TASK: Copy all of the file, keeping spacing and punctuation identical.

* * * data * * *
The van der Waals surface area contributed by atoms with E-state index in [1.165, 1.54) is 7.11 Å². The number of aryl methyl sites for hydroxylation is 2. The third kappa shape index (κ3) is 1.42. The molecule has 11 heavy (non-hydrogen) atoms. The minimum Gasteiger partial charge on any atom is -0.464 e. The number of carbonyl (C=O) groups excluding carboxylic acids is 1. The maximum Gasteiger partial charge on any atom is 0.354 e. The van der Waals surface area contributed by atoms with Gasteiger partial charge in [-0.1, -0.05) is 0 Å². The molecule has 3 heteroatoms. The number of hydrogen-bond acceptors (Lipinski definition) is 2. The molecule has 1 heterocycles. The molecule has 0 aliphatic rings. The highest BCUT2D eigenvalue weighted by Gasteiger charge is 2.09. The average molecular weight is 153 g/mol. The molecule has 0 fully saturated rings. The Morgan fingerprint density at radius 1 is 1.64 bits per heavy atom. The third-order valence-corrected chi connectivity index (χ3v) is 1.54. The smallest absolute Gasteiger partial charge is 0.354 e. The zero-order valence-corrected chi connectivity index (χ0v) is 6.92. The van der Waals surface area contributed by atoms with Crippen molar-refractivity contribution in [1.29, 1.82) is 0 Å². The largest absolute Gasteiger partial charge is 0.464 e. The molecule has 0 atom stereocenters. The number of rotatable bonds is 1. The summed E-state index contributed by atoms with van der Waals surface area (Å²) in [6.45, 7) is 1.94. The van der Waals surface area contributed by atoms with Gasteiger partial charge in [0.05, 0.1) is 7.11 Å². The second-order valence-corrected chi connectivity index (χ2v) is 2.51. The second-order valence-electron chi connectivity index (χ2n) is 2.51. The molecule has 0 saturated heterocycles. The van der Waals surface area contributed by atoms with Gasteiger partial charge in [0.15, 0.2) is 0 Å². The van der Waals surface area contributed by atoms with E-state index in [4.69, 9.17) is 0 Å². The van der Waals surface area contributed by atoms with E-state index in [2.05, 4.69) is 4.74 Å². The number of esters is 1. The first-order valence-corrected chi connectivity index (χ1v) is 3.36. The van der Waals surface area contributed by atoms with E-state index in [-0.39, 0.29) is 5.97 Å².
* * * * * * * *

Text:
The van der Waals surface area contributed by atoms with E-state index in [1.165, 1.54) is 7.11 Å². The number of aryl methyl sites for hydroxylation is 2. The third kappa shape index (κ3) is 1.42. The molecule has 11 heavy (non-hydrogen) atoms. The minimum Gasteiger partial charge on any atom is -0.464 e. The number of carbonyl (C=O) groups excluding carboxylic acids is 1. The maximum Gasteiger partial charge on any atom is 0.354 e. The van der Waals surface area contributed by atoms with Gasteiger partial charge in [-0.1, -0.05) is 0 Å². The molecule has 3 heteroatoms. The number of hydrogen-bond acceptors (Lipinski definition) is 2. The molecule has 1 heterocycles. The molecule has 0 aliphatic rings. The highest BCUT2D eigenvalue weighted by Gasteiger charge is 2.09. The average molecular weight is 153 g/mol. The molecule has 0 fully saturated rings. The Morgan fingerprint density at radius 1 is 1.64 bits per heavy atom. The third-order valence-corrected chi connectivity index (χ3v) is 1.54. The smallest absolute Gasteiger partial charge is 0.354 e. The zero-order valence-corrected chi connectivity index (χ0v) is 6.92. The van der Waals surface area contributed by atoms with Crippen molar-refractivity contribution in [1.29, 1.82) is 0 Å². The largest absolute Gasteiger partial charge is 0.464 e. The molecule has 0 atom stereocenters. The number of rotatable bonds is 1. The summed E-state index contributed by atoms with van der Waals surface area (Å²) in [6.45, 7) is 1.94. The van der Waals surface area contributed by atoms with Gasteiger partial charge in [0.05, 0.1) is 7.11 Å². The second-order valence-corrected chi connectivity index (χ2v) is 2.51. The second-order valence-electron chi connectivity index (χ2n) is 2.51. The molecule has 0 saturated heterocycles. The van der Waals surface area contributed by atoms with Gasteiger partial charge in [0.15, 0.2) is 0 Å². The van der Waals surface area contributed by atoms with E-state index in [4.69, 9.17) is 0 Å². The van der Waals surface area contributed by atoms with E-state index in [2.05, 4.69) is 4.74 Å². The number of esters is 1. The first-order valence-corrected chi connectivity index (χ1v) is 3.36. The van der Waals surface area contributed by atoms with E-state index in [-0.39, 0.29) is 5.97 Å².